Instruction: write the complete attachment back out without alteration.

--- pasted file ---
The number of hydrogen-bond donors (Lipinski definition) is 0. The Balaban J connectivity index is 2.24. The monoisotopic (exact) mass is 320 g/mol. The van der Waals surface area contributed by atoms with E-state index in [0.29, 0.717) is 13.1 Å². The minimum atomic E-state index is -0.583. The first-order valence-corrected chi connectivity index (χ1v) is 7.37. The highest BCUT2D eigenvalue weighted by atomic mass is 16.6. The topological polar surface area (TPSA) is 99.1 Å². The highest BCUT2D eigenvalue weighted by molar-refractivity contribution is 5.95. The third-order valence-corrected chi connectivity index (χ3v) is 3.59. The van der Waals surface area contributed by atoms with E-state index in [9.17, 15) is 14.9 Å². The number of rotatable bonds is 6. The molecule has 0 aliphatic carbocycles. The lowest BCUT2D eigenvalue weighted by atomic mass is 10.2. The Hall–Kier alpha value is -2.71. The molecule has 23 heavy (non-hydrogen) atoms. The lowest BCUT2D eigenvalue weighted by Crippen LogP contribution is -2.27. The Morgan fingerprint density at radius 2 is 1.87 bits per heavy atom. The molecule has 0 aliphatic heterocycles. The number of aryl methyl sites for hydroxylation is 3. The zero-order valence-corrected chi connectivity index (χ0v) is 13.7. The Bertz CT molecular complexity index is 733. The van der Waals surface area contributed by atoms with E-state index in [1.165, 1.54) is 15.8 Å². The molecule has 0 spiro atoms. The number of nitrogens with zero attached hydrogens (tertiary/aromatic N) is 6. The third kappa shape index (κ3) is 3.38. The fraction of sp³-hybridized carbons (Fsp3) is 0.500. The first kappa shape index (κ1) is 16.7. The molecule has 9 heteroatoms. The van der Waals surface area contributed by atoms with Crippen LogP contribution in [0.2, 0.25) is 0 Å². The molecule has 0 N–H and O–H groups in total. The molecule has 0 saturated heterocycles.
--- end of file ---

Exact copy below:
The number of hydrogen-bond donors (Lipinski definition) is 0. The Balaban J connectivity index is 2.24. The monoisotopic (exact) mass is 320 g/mol. The van der Waals surface area contributed by atoms with E-state index in [0.29, 0.717) is 13.1 Å². The minimum atomic E-state index is -0.583. The first-order valence-corrected chi connectivity index (χ1v) is 7.37. The highest BCUT2D eigenvalue weighted by atomic mass is 16.6. The topological polar surface area (TPSA) is 99.1 Å². The highest BCUT2D eigenvalue weighted by molar-refractivity contribution is 5.95. The third-order valence-corrected chi connectivity index (χ3v) is 3.59. The van der Waals surface area contributed by atoms with E-state index in [9.17, 15) is 14.9 Å². The number of rotatable bonds is 6. The molecule has 0 aliphatic carbocycles. The lowest BCUT2D eigenvalue weighted by atomic mass is 10.2. The Hall–Kier alpha value is -2.71. The molecule has 23 heavy (non-hydrogen) atoms. The lowest BCUT2D eigenvalue weighted by Crippen LogP contribution is -2.27. The Morgan fingerprint density at radius 2 is 1.87 bits per heavy atom. The molecule has 0 aliphatic heterocycles. The number of aryl methyl sites for hydroxylation is 3. The zero-order valence-corrected chi connectivity index (χ0v) is 13.7. The Bertz CT molecular complexity index is 733. The van der Waals surface area contributed by atoms with E-state index in [1.165, 1.54) is 15.8 Å². The molecule has 0 spiro atoms. The number of nitrogens with zero attached hydrogens (tertiary/aromatic N) is 6. The third kappa shape index (κ3) is 3.38. The fraction of sp³-hybridized carbons (Fsp3) is 0.500. The first kappa shape index (κ1) is 16.7. The molecule has 9 heteroatoms. The van der Waals surface area contributed by atoms with Crippen LogP contribution in [0.2, 0.25) is 0 Å². The molecule has 0 N–H and O–H groups in total. The molecule has 0 saturated heterocycles.